How to Get the Green Light for Green Initiatives from your Organization
1. Start small and keep it simple. Trying to do too much at once can paralyze an organization. A simple change such as replacing a toxic cleaning chemical with a non-toxic or least toxic one can be accomplished almost overnight, especially when changes are budget neutral or can actually be proven to reduce costs. Successful implementation of that first change paves the road for further changes in the organization that benefit bottom line and environment.
2. Start at the top. Getting a "buy-in" from top management on a specific change as well as the general direction of more eco-friendly or greener applications makes achieving consensus much easier.
3. Involve all those with a stake in the change. Changing to green initiatives usually involves several areas of an organization, from staff management and training to the actual procurement. Taking all groups into account at the outset and making sure the explanations of the overall benefits of the change reach all affected parties eliminates unnecessary roadblocks and clears the way for a smooth transition.
4. Leverage stakeholders. It is often major stockholders, board members or other benefactors who drive a change toward "greening" and "sustainability." Those with vision see the long-term benefit and cost savings that can result, and involving them early can streamline efforts. Stakeholders can also be invaluable in resolving an impasse.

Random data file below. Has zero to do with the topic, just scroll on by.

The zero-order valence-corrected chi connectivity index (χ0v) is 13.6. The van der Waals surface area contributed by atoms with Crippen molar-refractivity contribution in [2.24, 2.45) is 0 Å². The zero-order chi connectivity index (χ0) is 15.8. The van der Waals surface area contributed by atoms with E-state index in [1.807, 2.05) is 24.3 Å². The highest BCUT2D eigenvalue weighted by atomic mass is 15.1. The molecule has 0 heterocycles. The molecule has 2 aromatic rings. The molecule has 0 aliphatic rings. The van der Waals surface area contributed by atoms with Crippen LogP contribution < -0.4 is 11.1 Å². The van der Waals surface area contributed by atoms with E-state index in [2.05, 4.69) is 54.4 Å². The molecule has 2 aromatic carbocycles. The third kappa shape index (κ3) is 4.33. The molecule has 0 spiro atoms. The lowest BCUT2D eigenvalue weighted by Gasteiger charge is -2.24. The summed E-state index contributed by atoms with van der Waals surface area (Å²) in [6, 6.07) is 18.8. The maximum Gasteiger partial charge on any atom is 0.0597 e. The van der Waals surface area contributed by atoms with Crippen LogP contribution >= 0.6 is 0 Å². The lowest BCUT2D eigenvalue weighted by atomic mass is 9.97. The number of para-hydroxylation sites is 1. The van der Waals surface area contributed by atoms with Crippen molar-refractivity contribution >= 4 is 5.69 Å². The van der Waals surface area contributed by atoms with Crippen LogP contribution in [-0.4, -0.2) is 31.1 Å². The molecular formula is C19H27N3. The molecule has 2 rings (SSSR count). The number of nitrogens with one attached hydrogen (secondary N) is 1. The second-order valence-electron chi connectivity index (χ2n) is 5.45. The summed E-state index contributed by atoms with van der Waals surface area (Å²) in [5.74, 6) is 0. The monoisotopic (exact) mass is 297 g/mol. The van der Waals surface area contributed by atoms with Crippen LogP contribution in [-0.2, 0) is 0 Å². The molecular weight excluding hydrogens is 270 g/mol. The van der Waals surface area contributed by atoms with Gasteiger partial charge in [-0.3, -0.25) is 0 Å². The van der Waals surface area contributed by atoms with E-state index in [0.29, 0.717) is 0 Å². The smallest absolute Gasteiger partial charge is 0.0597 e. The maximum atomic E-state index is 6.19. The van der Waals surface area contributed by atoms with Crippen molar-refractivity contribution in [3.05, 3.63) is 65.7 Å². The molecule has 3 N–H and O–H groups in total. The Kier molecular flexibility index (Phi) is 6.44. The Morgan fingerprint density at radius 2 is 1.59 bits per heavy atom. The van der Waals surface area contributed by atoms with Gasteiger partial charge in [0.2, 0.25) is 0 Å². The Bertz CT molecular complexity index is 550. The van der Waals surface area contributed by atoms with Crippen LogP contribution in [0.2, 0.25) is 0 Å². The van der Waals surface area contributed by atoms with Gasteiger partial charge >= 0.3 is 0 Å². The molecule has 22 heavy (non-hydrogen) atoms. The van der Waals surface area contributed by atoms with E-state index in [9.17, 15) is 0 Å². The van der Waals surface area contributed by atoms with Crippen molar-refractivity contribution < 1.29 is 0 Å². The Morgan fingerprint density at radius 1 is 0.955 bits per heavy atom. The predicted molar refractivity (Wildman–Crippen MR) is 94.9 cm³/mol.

5. Extend consensus. Once the organization starts implementing changes, there is an opportunity to extend the effort to vendors and even customers. Vendors can be encouraged and required to meet new "green" specifications. Customers and vendors respect responsible organizations, and green and sustainable changes set a positive example. Communicating successes directly to the media facilitates further change within the organization… and the more companies that are involved in green purchasing, the lower the costs.
Tips courtesy of the Greening the Cleaning program of the Deirdre Imus Environmental Center for Pediatric Oncology at Hackensack University Medical Center, a 501(c)(3) not-for-profit corporation. The Environmental Center has advised hundreds of organizations including hospitals, schools, government agencies and major corporations on green cleaning and other sustainable practices.